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Creating Accessible LibGuides

Making your LibGuide's content accessible benefits everyone— people with and without disabilities. 
This guide provides suggestions for accessibility practices that will make your content more user-friendly.

GW and LAI are committed to making all web properties and web content accessible and usable for everyone, including people with disabilities, by employing principles of universal design and striving to conform to Web Content Accessibility Guidelines (WCAG) 2.0. These guidelines were created by the Web Accessibility Initiative in order to establish a worldwide shared standard for accessibility best practices that meet the needs of all kinds of people and organizations.

What is accessibility?

Accessibility means that our web properties can be used by and information can be delivered to users with auditory, cognitive, neurological, physical, speech, and visual disabilities.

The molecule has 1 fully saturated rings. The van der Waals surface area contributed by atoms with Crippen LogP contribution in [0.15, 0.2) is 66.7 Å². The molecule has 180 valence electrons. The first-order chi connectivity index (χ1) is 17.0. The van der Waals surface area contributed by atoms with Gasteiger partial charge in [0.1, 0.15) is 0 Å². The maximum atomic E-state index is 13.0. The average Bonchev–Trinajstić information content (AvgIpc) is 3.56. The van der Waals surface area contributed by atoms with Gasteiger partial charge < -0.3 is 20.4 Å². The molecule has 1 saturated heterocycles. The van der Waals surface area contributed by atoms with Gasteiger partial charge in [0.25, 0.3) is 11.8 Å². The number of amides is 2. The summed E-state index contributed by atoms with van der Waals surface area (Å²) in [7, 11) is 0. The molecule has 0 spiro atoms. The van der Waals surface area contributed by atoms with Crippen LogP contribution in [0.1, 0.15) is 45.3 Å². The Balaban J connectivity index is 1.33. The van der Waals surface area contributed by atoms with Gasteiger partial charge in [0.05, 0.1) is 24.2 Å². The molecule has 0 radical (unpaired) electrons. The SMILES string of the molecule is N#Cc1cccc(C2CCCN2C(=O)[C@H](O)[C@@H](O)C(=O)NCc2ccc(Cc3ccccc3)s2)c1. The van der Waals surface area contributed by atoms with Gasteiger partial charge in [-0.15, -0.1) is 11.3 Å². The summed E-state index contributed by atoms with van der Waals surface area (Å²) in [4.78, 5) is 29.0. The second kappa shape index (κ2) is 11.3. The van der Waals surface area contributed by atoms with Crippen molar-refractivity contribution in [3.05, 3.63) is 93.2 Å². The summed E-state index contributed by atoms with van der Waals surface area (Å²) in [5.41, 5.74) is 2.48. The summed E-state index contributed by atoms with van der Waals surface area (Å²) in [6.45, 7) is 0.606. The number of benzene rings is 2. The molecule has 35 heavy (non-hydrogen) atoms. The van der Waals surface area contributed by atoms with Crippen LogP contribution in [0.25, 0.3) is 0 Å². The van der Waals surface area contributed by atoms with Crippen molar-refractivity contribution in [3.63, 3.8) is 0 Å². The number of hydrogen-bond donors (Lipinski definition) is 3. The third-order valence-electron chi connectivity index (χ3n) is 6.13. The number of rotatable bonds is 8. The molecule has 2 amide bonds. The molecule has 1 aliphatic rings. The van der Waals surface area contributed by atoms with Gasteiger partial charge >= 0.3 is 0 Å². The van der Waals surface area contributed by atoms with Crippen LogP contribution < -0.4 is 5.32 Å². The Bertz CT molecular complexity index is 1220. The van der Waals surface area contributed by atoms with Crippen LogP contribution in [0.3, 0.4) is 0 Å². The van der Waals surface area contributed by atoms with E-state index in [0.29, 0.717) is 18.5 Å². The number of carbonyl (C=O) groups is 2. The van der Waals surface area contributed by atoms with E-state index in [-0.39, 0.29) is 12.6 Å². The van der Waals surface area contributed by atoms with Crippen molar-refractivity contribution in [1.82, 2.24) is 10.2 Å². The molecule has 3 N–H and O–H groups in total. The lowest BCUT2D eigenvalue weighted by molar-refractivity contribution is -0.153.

• Perceivable: The information should be presented in a way all users can “see” or perceive it. No content should be hidden.
  • Operable: The user interface should be operable with any device or software tool, such as a keyboard, touchscreen, or screen-reader.
  • Understandable: In addition to being able to operate the user interface, users must be able to understand the information presented.
  • Robust: Content should adhere to guidelines and best practices to ensure it can be interpreted by a variety of devices and assistive technologies.

Our goal is not only to make our content accessible to disabled users, but to ensure that this access is comparable to that of non-disabled users. Additionally, making our information accessible to these users typically makes it more accessible to all (just like curb cuts, or captions for an online course). Thus, prioritizing accessibility results in a net positive for all users who interact with our web properties.

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